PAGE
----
My mother’s mother was in labor on Labor Day, an ironic coincidence if I’ve ever seen one. I never met my mother’s mother, but I hear she was a fascinating woman. It’s rare, of course, that my mother’s birthday actually falls on a Labor Day, since it’s one of those shifting holidays, but it’s still interesting to note. I remember trotting out the “in labor on Labor Day” joke nearly every time my mother’s birthday would come around, and everyone sighing because they’d all heard it one time too many. That, of course, didn’t matter to me, so I would regale them several more times with it until they stopped coming around. I’m sure that was one big coincidence too.
When I was little, the idea that my mother had her own actual birth day was incomprehensible to my puny brain. I didn’t even try to wrap my mind around it because to me it existed in the same realm as actors on my favorite television programs. I knew they were real people, but I still believed firmly in only the characters because they were the only ones I came in contact with. So, the idea was a far-fetched one because I only came in contact with my mother as my mother, not as somebody else’s child. It would take me a long time to reconcile that she could be both at the same time, and that there was a time when she only existed as a dream, and nothing before that.
Once I had made peace with my mother being born on a certain day I realized perhaps I should do something to commemorate the occasion. The problem was figuring out what I would do. I had no money of my own, and I didn’t feel it would be appropriate to ask my mother for money to buy her a gift, for whatever reason. So, I did what I felt was the next best thing; I went through the melange of items that lay haphazardly all around my bedroom, and I found the best thing I felt I owned, wrapped it in Christmas paper, and gave it to her. Luckily I was seven years old, and she thought my re-gifting of my broken camera was cute, or I would have been in serious trouble.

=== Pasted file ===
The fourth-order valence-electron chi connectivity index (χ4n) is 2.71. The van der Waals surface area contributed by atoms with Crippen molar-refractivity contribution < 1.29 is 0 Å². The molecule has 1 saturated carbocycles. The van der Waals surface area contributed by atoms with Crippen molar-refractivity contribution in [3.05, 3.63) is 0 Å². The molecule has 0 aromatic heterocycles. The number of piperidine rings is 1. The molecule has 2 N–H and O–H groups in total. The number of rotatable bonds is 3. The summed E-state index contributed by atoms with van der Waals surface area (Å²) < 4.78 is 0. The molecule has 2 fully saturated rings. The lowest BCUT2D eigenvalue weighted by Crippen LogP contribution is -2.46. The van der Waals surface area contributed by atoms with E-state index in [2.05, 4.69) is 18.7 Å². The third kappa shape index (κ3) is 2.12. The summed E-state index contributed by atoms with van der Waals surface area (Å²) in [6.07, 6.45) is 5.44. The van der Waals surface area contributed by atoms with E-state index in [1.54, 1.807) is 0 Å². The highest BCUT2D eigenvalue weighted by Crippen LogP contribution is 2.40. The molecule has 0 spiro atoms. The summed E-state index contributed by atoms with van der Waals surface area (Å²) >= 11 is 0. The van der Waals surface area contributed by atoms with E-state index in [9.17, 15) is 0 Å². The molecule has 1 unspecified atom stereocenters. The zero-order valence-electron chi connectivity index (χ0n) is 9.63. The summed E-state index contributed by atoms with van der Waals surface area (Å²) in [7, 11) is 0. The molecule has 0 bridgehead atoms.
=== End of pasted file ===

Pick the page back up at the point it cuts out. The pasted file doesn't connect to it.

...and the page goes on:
Later on, I got a lot more creative, and having some money from various odd jobs helped too. More recently I bought my mother an iPod for her birthday, a rather thoughtful gift that got me a free $15 Target gift card for being that thoughtful. She was so touched that she almost cried… before making me hook it up and get her signed into iTunes so she could get some music to fill it. But somewhere between the broken camera and the iPod, I learned the true value that my mother placed on her birthday. It had absolutely nothing to do with getting those material things. It was about the thought, that we, her children, cared to honor her entry into this world. And that’s amazing for me to think about.
Now, as we once again approach the anniversary of my mother’s birth, I want to pay her homage for being a wonderful mother, a good friend, and the best Labor Day present ever. Happy birthday, Mom! (in a few days, when it actually is your birthday. Read this then. Thanks).